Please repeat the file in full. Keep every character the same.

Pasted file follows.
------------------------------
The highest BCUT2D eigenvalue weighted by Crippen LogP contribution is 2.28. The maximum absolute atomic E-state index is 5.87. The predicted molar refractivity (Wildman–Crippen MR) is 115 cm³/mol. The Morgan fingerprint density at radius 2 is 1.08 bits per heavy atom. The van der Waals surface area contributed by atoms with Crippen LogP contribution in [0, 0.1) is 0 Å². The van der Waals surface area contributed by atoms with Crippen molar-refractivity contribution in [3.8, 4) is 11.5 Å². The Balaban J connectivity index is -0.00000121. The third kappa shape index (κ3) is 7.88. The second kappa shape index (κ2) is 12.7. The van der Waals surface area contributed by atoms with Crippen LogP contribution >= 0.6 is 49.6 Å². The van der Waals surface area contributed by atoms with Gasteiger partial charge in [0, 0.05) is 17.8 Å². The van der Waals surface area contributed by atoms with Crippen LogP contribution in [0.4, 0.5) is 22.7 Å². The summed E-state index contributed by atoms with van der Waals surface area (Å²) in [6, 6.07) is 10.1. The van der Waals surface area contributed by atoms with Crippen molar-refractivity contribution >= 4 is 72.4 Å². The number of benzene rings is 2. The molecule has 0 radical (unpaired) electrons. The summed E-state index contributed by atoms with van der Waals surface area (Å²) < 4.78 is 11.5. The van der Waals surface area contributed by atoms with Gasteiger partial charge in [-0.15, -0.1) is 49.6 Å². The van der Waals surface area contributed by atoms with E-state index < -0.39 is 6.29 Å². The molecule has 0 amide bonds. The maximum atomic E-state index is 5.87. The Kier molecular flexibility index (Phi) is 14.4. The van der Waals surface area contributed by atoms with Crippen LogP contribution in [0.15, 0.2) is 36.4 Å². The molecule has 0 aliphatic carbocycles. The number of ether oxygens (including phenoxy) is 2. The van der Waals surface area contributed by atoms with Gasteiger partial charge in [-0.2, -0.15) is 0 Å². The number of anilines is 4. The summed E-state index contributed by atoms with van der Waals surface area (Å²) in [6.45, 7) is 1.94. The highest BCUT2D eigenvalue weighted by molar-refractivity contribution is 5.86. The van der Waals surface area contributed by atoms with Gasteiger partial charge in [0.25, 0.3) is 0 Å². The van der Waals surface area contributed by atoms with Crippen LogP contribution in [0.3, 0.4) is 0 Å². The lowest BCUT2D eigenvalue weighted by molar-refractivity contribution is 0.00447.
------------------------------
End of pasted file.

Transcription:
The highest BCUT2D eigenvalue weighted by Crippen LogP contribution is 2.28. The maximum absolute atomic E-state index is 5.87. The predicted molar refractivity (Wildman–Crippen MR) is 115 cm³/mol. The Morgan fingerprint density at radius 2 is 1.08 bits per heavy atom. The van der Waals surface area contributed by atoms with Crippen LogP contribution in [0, 0.1) is 0 Å². The van der Waals surface area contributed by atoms with Crippen molar-refractivity contribution in [3.8, 4) is 11.5 Å². The Balaban J connectivity index is -0.00000121. The third kappa shape index (κ3) is 7.88. The second kappa shape index (κ2) is 12.7. The van der Waals surface area contributed by atoms with Crippen LogP contribution >= 0.6 is 49.6 Å². The van der Waals surface area contributed by atoms with Gasteiger partial charge in [0, 0.05) is 17.8 Å². The van der Waals surface area contributed by atoms with Crippen LogP contribution in [0.4, 0.5) is 22.7 Å². The summed E-state index contributed by atoms with van der Waals surface area (Å²) in [6, 6.07) is 10.1. The van der Waals surface area contributed by atoms with Crippen molar-refractivity contribution >= 4 is 72.4 Å². The number of benzene rings is 2. The molecule has 0 radical (unpaired) electrons. The summed E-state index contributed by atoms with van der Waals surface area (Å²) < 4.78 is 11.5. The van der Waals surface area contributed by atoms with Gasteiger partial charge in [-0.15, -0.1) is 49.6 Å². The van der Waals surface area contributed by atoms with E-state index < -0.39 is 6.29 Å². The molecule has 0 amide bonds. The maximum atomic E-state index is 5.87. The Kier molecular flexibility index (Phi) is 14.4. The van der Waals surface area contributed by atoms with Crippen LogP contribution in [0.15, 0.2) is 36.4 Å². The molecule has 0 aliphatic carbocycles. The number of ether oxygens (including phenoxy) is 2. The van der Waals surface area contributed by atoms with Gasteiger partial charge in [-0.2, -0.15) is 0 Å². The number of anilines is 4. The summed E-state index contributed by atoms with van der Waals surface area (Å²) in [6.45, 7) is 1.94. The highest BCUT2D eigenvalue weighted by molar-refractivity contribution is 5.86. The van der Waals surface area contributed by atoms with Gasteiger partial charge in [0.25, 0.3) is 0 Å². The van der Waals surface area contributed by atoms with Crippen LogP contribution in [0.3, 0.4) is 0 Å². The lowest BCUT2D eigenvalue weighted by molar-refractivity contribution is 0.00447.